While construction sites might seem like chaotic places from the outside, when run properly, this should never be the case. Construction sites may be hazardous places, but it’s imperative for the safety of construction workers that every measure is taken to mitigate those risks.
An integral part of risk management is ensuring the provision of clean, safe water sources. Here, we take a look at the importance of water hygiene on construction sites, with some key pieces of information on what you need to know.
Providing clean, safe and reliable water on worksites is a legal requirement in the UK. Schedule 2 of The Construction (Design and Management) Regulations 2015 provides specific stipulations on what needs to be provided to workers.
These include toilets (flushable where possible), clean running water to wash hands with, drinking water that is always available and easy to access, and in some cases, showers. For all of these, it will be necessary to ensure the safety of these water sources via a structured approach to water hygiene.
Construction sites are volatile places, and it’s possible that an event occurs that threatens the safety of existing water sources. In these cases, it’s important to have a contingency plan in place, such as the bulk delivery of water so that your workers can still have access to a reliable drinking water source. In some cases, this may be enough to keep the site going; however, depending on the issue, it may be necessary to close the site until the contaminated source has been dealt with.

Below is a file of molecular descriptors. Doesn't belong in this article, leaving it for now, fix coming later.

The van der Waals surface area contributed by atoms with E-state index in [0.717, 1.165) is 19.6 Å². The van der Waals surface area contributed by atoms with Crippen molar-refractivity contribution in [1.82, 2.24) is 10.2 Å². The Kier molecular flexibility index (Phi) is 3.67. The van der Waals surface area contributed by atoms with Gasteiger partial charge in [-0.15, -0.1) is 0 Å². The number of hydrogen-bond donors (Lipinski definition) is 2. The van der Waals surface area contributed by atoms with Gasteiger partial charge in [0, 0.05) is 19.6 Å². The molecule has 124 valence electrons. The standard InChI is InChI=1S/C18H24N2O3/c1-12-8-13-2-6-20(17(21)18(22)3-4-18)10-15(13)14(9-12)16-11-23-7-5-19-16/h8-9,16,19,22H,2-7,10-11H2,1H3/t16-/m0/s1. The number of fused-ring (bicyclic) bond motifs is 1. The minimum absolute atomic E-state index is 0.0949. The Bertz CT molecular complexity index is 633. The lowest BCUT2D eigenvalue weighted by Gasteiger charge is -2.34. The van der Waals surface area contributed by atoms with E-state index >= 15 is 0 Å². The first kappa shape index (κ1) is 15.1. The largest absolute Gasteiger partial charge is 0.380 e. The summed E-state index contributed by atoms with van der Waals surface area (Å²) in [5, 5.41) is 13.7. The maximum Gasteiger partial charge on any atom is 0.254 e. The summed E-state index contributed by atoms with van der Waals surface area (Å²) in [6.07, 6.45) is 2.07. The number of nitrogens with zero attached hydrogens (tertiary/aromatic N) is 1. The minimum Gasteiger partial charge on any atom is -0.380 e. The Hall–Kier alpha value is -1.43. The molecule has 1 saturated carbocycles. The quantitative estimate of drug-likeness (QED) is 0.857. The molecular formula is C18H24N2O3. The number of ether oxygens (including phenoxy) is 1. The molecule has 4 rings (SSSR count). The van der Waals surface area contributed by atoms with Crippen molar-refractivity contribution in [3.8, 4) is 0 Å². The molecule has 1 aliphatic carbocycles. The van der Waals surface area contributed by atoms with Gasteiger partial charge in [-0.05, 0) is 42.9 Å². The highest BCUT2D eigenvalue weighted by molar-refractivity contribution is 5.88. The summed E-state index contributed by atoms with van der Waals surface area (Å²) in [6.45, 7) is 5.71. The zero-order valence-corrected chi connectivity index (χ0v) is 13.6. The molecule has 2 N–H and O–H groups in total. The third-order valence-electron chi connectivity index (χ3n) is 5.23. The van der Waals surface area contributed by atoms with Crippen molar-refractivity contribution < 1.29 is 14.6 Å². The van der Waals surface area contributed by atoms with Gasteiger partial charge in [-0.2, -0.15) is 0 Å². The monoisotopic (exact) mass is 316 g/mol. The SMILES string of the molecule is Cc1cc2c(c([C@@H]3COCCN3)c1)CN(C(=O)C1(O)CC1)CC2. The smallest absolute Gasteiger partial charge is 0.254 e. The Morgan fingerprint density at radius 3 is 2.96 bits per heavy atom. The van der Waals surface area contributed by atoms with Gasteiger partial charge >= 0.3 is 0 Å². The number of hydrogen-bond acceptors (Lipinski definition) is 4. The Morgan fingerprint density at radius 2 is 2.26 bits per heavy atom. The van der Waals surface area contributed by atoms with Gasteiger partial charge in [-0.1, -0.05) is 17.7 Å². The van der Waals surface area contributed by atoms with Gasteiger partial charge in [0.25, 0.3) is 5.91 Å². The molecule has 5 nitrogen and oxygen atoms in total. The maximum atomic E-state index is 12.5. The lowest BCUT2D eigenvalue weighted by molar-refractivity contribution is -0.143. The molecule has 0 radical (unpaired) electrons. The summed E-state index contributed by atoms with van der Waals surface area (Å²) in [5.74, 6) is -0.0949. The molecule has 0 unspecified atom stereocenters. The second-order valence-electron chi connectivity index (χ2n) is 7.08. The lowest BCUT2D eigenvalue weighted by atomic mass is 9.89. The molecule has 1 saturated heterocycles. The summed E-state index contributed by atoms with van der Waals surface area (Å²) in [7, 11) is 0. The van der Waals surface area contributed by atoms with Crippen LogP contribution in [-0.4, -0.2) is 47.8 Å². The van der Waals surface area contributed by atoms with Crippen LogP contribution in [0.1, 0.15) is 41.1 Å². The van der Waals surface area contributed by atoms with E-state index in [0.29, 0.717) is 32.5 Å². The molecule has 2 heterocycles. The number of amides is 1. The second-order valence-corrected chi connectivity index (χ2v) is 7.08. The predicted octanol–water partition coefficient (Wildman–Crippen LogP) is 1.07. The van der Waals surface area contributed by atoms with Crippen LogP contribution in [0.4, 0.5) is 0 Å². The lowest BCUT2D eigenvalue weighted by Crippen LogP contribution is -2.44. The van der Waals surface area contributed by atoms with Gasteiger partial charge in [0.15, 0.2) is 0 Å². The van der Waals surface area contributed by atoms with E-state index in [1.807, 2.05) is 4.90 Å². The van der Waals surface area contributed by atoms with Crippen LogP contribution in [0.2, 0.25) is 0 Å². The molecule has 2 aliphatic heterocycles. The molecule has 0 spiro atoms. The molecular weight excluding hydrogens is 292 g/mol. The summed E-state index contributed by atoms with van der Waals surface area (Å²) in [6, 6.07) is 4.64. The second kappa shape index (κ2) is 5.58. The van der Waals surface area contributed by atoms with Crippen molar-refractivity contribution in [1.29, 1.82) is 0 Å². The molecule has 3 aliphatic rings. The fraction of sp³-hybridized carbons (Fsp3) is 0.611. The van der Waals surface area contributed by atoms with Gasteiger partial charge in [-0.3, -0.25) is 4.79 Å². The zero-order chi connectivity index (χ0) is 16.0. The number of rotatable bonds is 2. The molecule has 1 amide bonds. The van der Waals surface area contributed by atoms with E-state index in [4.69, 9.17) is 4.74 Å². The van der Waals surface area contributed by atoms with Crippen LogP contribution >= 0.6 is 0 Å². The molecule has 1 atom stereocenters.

While construction workers need access to clean water, it’s also important that workers are protected against other water-related hazards. One of these is a type of bacteria called Legionella. This hazard is more likely to be present in refurbishment and demolition work.
While Legionella is commonly found in water sources, when those sources stagnate at certain temperatures, the bacteria can multiply to dangerously high concentrations. When that bacteria then enters the air and is inhaled, it can cause Legionnaires’ disease, an incredibly severe form of pneumonia that’s often fatal.
To protect against the threat of Legionella bacteria, it’s important to follow the Assess, Control and Review model.
First, identify and assess potential sources of Legionella; this means looking for water storage containers or pipes with stagnant water. If the water from these sources also has the potential to be turned into water droplets, such as through a tap or shower, the risk is massively increased.
Next, prevent – limit the hazard by draining stagnant water, and treating water to kill the bacteria. Ensure that any water that is stored is below 20C or above 60C.
Finally, review – as work progresses, continually reassess and update protection measures to ensure that they remain up to date and effective.
For further information on water hygiene, take a look at a trusted resource like the Water Hygiene Centre website.